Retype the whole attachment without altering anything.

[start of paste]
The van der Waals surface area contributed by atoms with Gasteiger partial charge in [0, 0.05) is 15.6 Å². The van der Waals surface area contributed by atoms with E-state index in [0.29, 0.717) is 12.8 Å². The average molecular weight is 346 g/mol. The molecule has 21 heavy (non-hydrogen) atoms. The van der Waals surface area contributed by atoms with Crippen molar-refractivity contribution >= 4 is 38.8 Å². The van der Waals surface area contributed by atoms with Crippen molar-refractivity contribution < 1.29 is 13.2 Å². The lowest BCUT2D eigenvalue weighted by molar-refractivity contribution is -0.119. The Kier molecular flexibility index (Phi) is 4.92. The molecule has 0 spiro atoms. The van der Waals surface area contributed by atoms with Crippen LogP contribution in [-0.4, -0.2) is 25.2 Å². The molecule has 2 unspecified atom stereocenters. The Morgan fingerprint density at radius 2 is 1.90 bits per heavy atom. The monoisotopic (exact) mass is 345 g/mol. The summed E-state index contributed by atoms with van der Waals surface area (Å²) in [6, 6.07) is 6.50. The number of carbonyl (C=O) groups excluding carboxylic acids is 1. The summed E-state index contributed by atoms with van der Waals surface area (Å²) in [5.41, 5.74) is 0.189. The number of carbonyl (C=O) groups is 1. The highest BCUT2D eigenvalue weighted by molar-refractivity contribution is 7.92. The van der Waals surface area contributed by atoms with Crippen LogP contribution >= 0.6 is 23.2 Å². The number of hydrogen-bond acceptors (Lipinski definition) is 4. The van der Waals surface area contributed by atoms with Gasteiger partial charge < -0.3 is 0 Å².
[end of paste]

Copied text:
The van der Waals surface area contributed by atoms with Gasteiger partial charge in [0, 0.05) is 15.6 Å². The van der Waals surface area contributed by atoms with E-state index in [0.29, 0.717) is 12.8 Å². The average molecular weight is 346 g/mol. The molecule has 21 heavy (non-hydrogen) atoms. The van der Waals surface area contributed by atoms with Crippen molar-refractivity contribution >= 4 is 38.8 Å². The van der Waals surface area contributed by atoms with Crippen molar-refractivity contribution < 1.29 is 13.2 Å². The lowest BCUT2D eigenvalue weighted by molar-refractivity contribution is -0.119. The Kier molecular flexibility index (Phi) is 4.92. The molecule has 0 spiro atoms. The van der Waals surface area contributed by atoms with Crippen LogP contribution in [-0.4, -0.2) is 25.2 Å². The molecule has 2 unspecified atom stereocenters. The Morgan fingerprint density at radius 2 is 1.90 bits per heavy atom. The monoisotopic (exact) mass is 345 g/mol. The summed E-state index contributed by atoms with van der Waals surface area (Å²) in [6, 6.07) is 6.50. The number of carbonyl (C=O) groups excluding carboxylic acids is 1. The summed E-state index contributed by atoms with van der Waals surface area (Å²) in [5.41, 5.74) is 0.189. The number of carbonyl (C=O) groups is 1. The highest BCUT2D eigenvalue weighted by molar-refractivity contribution is 7.92. The van der Waals surface area contributed by atoms with Crippen LogP contribution >= 0.6 is 23.2 Å². The number of hydrogen-bond acceptors (Lipinski definition) is 4. The van der Waals surface area contributed by atoms with Gasteiger partial charge < -0.3 is 0 Å².